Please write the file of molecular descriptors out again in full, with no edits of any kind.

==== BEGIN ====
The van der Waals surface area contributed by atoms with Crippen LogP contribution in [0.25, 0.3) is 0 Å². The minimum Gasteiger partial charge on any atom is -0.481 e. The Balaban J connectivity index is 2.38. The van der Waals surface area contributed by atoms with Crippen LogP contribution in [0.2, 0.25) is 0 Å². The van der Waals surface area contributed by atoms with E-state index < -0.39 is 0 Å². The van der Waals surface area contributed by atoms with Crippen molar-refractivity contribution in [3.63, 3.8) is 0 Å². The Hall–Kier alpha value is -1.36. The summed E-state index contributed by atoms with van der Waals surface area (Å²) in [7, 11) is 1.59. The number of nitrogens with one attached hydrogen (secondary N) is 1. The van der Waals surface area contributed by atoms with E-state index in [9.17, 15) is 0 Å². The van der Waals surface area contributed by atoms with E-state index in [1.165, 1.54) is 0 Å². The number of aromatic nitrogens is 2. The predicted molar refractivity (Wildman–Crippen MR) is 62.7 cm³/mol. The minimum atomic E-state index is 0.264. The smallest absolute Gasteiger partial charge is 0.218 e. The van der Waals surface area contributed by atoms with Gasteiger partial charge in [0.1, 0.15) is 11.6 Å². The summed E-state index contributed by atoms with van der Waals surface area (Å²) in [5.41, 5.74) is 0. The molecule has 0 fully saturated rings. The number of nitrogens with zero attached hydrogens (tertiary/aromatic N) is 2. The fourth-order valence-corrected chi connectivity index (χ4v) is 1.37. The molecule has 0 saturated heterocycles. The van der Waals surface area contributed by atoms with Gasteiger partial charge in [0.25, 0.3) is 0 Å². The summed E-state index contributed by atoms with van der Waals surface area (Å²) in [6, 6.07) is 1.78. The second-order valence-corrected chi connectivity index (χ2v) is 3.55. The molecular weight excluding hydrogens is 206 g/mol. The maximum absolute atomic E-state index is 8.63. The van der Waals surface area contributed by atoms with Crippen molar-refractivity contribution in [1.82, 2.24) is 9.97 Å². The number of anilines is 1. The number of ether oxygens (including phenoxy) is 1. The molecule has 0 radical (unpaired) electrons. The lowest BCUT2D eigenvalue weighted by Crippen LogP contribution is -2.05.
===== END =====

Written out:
The van der Waals surface area contributed by atoms with Crippen LogP contribution in [0.25, 0.3) is 0 Å². The minimum Gasteiger partial charge on any atom is -0.481 e. The Balaban J connectivity index is 2.38. The van der Waals surface area contributed by atoms with Crippen LogP contribution in [0.2, 0.25) is 0 Å². The van der Waals surface area contributed by atoms with E-state index < -0.39 is 0 Å². The van der Waals surface area contributed by atoms with Crippen molar-refractivity contribution in [3.63, 3.8) is 0 Å². The Hall–Kier alpha value is -1.36. The summed E-state index contributed by atoms with van der Waals surface area (Å²) in [7, 11) is 1.59. The number of nitrogens with one attached hydrogen (secondary N) is 1. The van der Waals surface area contributed by atoms with E-state index in [9.17, 15) is 0 Å². The van der Waals surface area contributed by atoms with E-state index in [1.165, 1.54) is 0 Å². The number of aromatic nitrogens is 2. The predicted molar refractivity (Wildman–Crippen MR) is 62.7 cm³/mol. The minimum atomic E-state index is 0.264. The smallest absolute Gasteiger partial charge is 0.218 e. The van der Waals surface area contributed by atoms with Gasteiger partial charge in [0.1, 0.15) is 11.6 Å². The summed E-state index contributed by atoms with van der Waals surface area (Å²) in [5.41, 5.74) is 0. The molecule has 0 fully saturated rings. The number of nitrogens with zero attached hydrogens (tertiary/aromatic N) is 2. The fourth-order valence-corrected chi connectivity index (χ4v) is 1.37. The molecule has 0 saturated heterocycles. The van der Waals surface area contributed by atoms with Gasteiger partial charge in [0.25, 0.3) is 0 Å². The summed E-state index contributed by atoms with van der Waals surface area (Å²) in [6, 6.07) is 1.78. The second-order valence-corrected chi connectivity index (χ2v) is 3.55. The molecular weight excluding hydrogens is 206 g/mol. The maximum absolute atomic E-state index is 8.63. The van der Waals surface area contributed by atoms with Crippen molar-refractivity contribution in [1.82, 2.24) is 9.97 Å². The number of anilines is 1. The number of ether oxygens (including phenoxy) is 1. The molecule has 0 radical (unpaired) electrons. The lowest BCUT2D eigenvalue weighted by Crippen LogP contribution is -2.05.